undocumented

State Assembly Poised to Greenlight Licenses for Immigrant Drivers

Mario Rivera Caceres with his granddaughters in their Fordham Heights home. He spent eight months behind bars after local police called ICE following a minor traffic infraction.
Mario Rivera Caceres with his granddaughters in their Fordham Heights home. He spent eight months behind bars after local police called ICE following a minor traffic infraction. Photo: Ben Fractenberg/THE CITY

Undocumented New Yorkers are inching closer to getting their right to driver’s licenses restored — but they must get past a roadblock of skeptical upstate and Long Island lawmakers to zoom ahead.

Assembly Speaker Carl Heastie intends to move the Green Light NY bill for what is expected to be easy passage next week, according to people familiar with the chamber’s plan. That will put the onus on the state Senate to act before the 2019 legislative session ends later this month.

But despite having a solidly Democratic majority for the first time in decades, the Senate still lacks enough support to pass the bill, according to legislative sources.

Holdouts persist even after recent tweaks by Senate sponsor Luis Sepulveda (D-Bronx) and Assembly sponsor Marcus Crespo (D-Bronx) to standardize documentation and quell concerns about license-holder privacy.

Meanwhile, the bill has the support of Gov. Andrew Cuomo, who said at an Albany news conference that it’s on his list of his end-of-session priorities. The measure would undo a 2001 executive order by-then Gov. George Pataki requiring proof of immigration status with driver’s license applications.

A spokesperson for Senate Democrats said the conference is “still discussing” the measure.

Those deliberations carry high stakes for an estimated 200,000 immigrant New Yorkers navigating life without access to state-issued identification. For them, standard interactions with law enforcement can lay the groundwork for deportation.

Life Turned Upside-Down

When Mario Rivera Caceres saw police lights flashing behind him last August, he didn’t worry much about the cops pulling him over in the red work truck bearing the name of the landscaping company where he’d worked for 17 years. He had been stopped and ticketed before.

But the 51-year-old, who fled Honduras for The Bronx in 2001 and tends the suburban lawns in Westchester, did not have a U.S. driver’s license. He showed officers an international driver’s license from his native Honduras and his IDNYC identification card.

Mario Rivera Caceres with his daughter and granddaughters upon his release from immigration detention on April 30. Photo: Courtesy Make The Road NY

The police called Immigration and Customs Enforcement from the side of the road. They then ordered Rivera Caceres out of the truck and handcuffed him, despite one officer’s insistence he should be given a ticket and let go, Rivera Caceres told THE CITY in a recent interview.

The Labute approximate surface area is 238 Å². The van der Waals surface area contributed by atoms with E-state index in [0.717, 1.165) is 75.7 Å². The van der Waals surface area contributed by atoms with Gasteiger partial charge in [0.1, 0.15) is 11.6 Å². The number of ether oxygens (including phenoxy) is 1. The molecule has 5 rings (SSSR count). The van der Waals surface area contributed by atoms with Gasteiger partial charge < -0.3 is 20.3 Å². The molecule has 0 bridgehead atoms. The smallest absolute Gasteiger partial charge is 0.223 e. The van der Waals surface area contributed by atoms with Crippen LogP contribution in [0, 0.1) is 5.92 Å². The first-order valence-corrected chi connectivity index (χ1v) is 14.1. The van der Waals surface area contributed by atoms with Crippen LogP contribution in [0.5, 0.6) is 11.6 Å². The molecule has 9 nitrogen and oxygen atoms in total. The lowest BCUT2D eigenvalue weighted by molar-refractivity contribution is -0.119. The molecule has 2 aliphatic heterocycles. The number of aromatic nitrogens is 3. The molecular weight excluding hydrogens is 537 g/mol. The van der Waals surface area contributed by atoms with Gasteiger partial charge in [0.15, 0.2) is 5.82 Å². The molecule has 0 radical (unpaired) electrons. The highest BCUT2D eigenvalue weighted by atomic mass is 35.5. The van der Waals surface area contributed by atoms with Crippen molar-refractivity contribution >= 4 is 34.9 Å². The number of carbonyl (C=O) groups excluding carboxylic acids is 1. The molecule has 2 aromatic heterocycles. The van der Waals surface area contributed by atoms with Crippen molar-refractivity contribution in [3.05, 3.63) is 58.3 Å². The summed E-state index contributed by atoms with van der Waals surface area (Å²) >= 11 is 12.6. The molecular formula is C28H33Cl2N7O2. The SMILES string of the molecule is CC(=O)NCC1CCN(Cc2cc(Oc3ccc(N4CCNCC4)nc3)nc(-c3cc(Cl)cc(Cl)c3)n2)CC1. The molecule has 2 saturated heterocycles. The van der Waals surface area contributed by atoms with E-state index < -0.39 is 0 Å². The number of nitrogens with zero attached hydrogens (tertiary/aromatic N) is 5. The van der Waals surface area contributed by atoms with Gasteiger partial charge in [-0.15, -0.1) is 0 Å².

Rivera Caceres called his wife of 31 years from the police station house. He was then transported to federal immigration offices, and after that the Hudson County jail, where he would be locked up for the next eight months.

“The drinking water is bad water. The food is poor and it’s a terrible amount of suffering you go through at this place,” Rivera Caceres said.

Advocacy group Make the Road New York, which represents Rivera Caceres in immigration court, said it regularly works with people in similar situations.

“Mario’s case is a clear example of a statewide trend: immigrant New Yorkers who face being separated from their families because they lack access to a driver’s license,” said Javier Valdés, the group’s co-executive director. “Addressing this issue is a dire need for immigrant communities.”

Rivera Caceres is now back home with his wife, daughter, son-in-law and two granddaughters at their shared apartment in Fordham, out on bond while he fights a deportation order.

Working Toward a Compromise

In the Senate, the biggest pocket of holdouts among Democrats is on Long Island, where four out of six Democrats ousted Republicans last year to win their seats and concerns about immigration flare high. Polled by THE CITY last month, just one said he was even considering voting for the Green Light NY bill.

Opposition to the driver’s license bill, meanwhile, remains widespread among the local administrators who would have to enforce the law. The New York State Association of County Clerks, whose members oversee Department of Motor Vehicles offices in most counties, say they’re not equipped to verify foreign documents and would require additional staff to act as translators.

“As proposed this legislation does not provide a solution for these system implementation
concerns and does not provide increased funding for counties to address these issues,” NYSACC president Judith Hunter said in a statement. “Without these issues being addressed, processing the licenses at a local level will be difficult, perhaps impossible.”

Yet the proposal’s support is not limited to progressives. The New York State Business Council, historically aligned with Albany Republicans, came out in favor of the bill last week, calling it the “right and decent thing to do.”

Phillip Walzak, an NYPD spokesperson, said in a statement: “The NYPD is working with bill sponsors and advocates regarding legislation to allow driver’s licenses for all.”

From his home in The Bronx, Rivera Caceres was rooting for the bill’s passage as he fights to stay in the U.S. for good.

“To be with my family again, it feels like a dream to me to be back in my home,” he said. “I didn’t think I’d be with my family again, but I thank God that He gave me the opportunity.”

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